Working from home: The ground rules

Working from home is many peoples idea of heaven, an extra hour in bed, no early morning commutes sandwiched between two questionably smelling businessmen, no sitting opposite someone who has a knack for rubbing you up the wrong way and no clashing holiday dates!

However, working from home can also equal reduced productivity, loneliness, too many hobnobs and in depth knowledge of Loose Women. So in order to help you remain at your most productive, Daily Mail have come up with a list of failsafe tips:

Dress for Success
It’s understandable that after many years of suiting and booting yourself in the morning, all day in your pyjamas seems like the best idea you’ve ever had.

However, its essential you avoid merging home with work and as tempting as it may be to set yourself up in bed in with your laptop and a big mug of tea you can rest assured your positivity will slump.

We are not suggesting you wear a suit and your high heels around the house but try to strike a balance. Setting your alarm, putting your make-up on, sorting your hair out and getting dressed will mark the start of a working day.

Compartmentalise

Clearly separate work from home, this means having a designated working area which you can leave when you finish in the evening. If its a study then great, shut the door as you leave, if its the dining room table then clear all your papers away and shut down your laptop when you’ve finished as this allows you to switch off.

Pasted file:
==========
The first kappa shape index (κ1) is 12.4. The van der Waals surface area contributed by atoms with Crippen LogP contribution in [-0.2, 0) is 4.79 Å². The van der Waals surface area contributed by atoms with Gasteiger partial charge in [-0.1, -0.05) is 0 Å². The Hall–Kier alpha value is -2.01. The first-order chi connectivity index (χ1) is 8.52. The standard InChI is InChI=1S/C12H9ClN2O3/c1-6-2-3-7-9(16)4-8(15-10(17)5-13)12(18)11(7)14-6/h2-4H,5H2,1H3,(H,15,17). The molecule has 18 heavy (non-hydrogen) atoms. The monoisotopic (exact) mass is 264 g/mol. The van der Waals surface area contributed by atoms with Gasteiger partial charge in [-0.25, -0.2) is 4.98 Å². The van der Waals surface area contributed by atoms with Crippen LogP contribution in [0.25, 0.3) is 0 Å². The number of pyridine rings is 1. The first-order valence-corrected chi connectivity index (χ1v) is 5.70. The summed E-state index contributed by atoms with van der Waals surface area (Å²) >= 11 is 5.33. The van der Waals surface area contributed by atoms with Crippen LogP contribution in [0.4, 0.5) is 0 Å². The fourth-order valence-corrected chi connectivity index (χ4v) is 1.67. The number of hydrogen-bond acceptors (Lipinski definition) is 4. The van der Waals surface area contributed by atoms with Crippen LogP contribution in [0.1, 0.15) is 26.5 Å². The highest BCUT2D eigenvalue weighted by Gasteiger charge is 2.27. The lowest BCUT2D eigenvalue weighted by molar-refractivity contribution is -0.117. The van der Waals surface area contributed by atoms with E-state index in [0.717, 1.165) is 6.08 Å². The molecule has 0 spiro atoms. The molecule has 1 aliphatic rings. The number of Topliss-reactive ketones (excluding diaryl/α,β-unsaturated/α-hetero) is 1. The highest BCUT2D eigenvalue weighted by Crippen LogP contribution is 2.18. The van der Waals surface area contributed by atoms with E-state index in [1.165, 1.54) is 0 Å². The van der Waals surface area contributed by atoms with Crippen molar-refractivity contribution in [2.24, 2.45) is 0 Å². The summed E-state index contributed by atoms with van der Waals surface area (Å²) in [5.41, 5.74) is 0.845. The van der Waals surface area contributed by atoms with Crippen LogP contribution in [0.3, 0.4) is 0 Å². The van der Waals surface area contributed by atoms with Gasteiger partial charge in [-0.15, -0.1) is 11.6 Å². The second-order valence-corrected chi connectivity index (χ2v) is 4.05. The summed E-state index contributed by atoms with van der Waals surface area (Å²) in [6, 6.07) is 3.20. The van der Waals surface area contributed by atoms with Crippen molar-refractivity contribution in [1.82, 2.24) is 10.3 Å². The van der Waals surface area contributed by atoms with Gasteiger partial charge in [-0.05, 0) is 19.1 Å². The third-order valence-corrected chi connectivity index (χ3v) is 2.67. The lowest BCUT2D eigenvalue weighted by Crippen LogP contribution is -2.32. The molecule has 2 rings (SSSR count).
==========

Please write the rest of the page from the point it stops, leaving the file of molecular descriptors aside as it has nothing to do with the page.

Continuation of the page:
Remember your days are not ‘free’
Make sure you use your diary more than ever, making sure to schedule designated work time. Though it may seem like you can now pop in on your parents or go for a few glasses of wine round a friends this is how you waste time.

Its fine to to do these things now and again if they are planned in advance but overdoing it will only leave you feeling stressed with the pile of work which has built up whilst you’ve been being a social butterfly.

Work like you are in an office
In an office interruptions, tea breaks, gossip and lunch breaks all allow us to regain our concentration (which only lasts for two hours at a time).

This is an occasion where working from home is great as you can leave for a couple of minutes to put the washing out, water the plants, make a coffee etc, all of which are more productive and relaxing then a visit to the water cooler.

Book Holidays
If you are self employed then it can be hard to manage areas such as this. Strike a balance and make sure you are not working too much or too little by drawing up a holiday form. This will allow you to take a break and have a day off when you want to but will also give you something to strive for and look forward to.

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Emma Hilton

Written by Emma Hilton

Written by Emma Hilton

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